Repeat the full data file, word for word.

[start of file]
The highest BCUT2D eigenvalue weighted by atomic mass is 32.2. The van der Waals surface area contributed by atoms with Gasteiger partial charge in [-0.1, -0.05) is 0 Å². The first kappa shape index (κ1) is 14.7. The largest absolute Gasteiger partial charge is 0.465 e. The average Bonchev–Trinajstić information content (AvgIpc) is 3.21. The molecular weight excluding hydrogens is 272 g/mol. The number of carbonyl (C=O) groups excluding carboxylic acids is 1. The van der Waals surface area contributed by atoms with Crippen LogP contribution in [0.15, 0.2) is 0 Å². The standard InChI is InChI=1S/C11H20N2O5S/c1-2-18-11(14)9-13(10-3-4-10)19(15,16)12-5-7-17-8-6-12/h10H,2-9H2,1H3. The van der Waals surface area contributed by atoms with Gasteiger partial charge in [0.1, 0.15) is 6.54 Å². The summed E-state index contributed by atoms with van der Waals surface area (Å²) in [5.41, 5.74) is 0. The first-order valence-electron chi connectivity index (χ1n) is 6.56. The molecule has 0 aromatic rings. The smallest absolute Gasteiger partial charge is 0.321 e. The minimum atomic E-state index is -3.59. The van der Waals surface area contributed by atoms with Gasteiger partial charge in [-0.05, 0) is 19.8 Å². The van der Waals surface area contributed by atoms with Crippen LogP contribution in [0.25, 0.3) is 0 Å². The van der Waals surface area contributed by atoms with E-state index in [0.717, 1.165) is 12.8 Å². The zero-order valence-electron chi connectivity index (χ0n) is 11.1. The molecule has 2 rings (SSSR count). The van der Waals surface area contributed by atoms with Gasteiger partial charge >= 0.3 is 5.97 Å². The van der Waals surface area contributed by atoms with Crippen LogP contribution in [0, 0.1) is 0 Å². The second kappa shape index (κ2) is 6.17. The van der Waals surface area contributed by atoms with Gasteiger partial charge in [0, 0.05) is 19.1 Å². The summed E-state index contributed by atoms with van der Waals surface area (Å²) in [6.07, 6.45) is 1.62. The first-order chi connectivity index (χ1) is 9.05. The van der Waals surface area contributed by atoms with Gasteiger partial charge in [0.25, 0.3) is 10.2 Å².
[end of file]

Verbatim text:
The highest BCUT2D eigenvalue weighted by atomic mass is 32.2. The van der Waals surface area contributed by atoms with Gasteiger partial charge in [-0.1, -0.05) is 0 Å². The first kappa shape index (κ1) is 14.7. The largest absolute Gasteiger partial charge is 0.465 e. The average Bonchev–Trinajstić information content (AvgIpc) is 3.21. The molecular weight excluding hydrogens is 272 g/mol. The number of carbonyl (C=O) groups excluding carboxylic acids is 1. The van der Waals surface area contributed by atoms with Crippen LogP contribution in [0.15, 0.2) is 0 Å². The standard InChI is InChI=1S/C11H20N2O5S/c1-2-18-11(14)9-13(10-3-4-10)19(15,16)12-5-7-17-8-6-12/h10H,2-9H2,1H3. The van der Waals surface area contributed by atoms with Gasteiger partial charge in [0.1, 0.15) is 6.54 Å². The summed E-state index contributed by atoms with van der Waals surface area (Å²) in [5.41, 5.74) is 0. The first-order valence-electron chi connectivity index (χ1n) is 6.56. The molecule has 0 aromatic rings. The smallest absolute Gasteiger partial charge is 0.321 e. The minimum atomic E-state index is -3.59. The van der Waals surface area contributed by atoms with Gasteiger partial charge in [-0.05, 0) is 19.8 Å². The van der Waals surface area contributed by atoms with Crippen LogP contribution in [0.25, 0.3) is 0 Å². The van der Waals surface area contributed by atoms with E-state index in [0.717, 1.165) is 12.8 Å². The zero-order valence-electron chi connectivity index (χ0n) is 11.1. The molecule has 2 rings (SSSR count). The van der Waals surface area contributed by atoms with Gasteiger partial charge >= 0.3 is 5.97 Å². The van der Waals surface area contributed by atoms with Crippen LogP contribution in [0, 0.1) is 0 Å². The second kappa shape index (κ2) is 6.17. The van der Waals surface area contributed by atoms with Gasteiger partial charge in [0, 0.05) is 19.1 Å². The summed E-state index contributed by atoms with van der Waals surface area (Å²) in [6.07, 6.45) is 1.62. The first-order chi connectivity index (χ1) is 9.05. The van der Waals surface area contributed by atoms with Gasteiger partial charge in [0.25, 0.3) is 10.2 Å².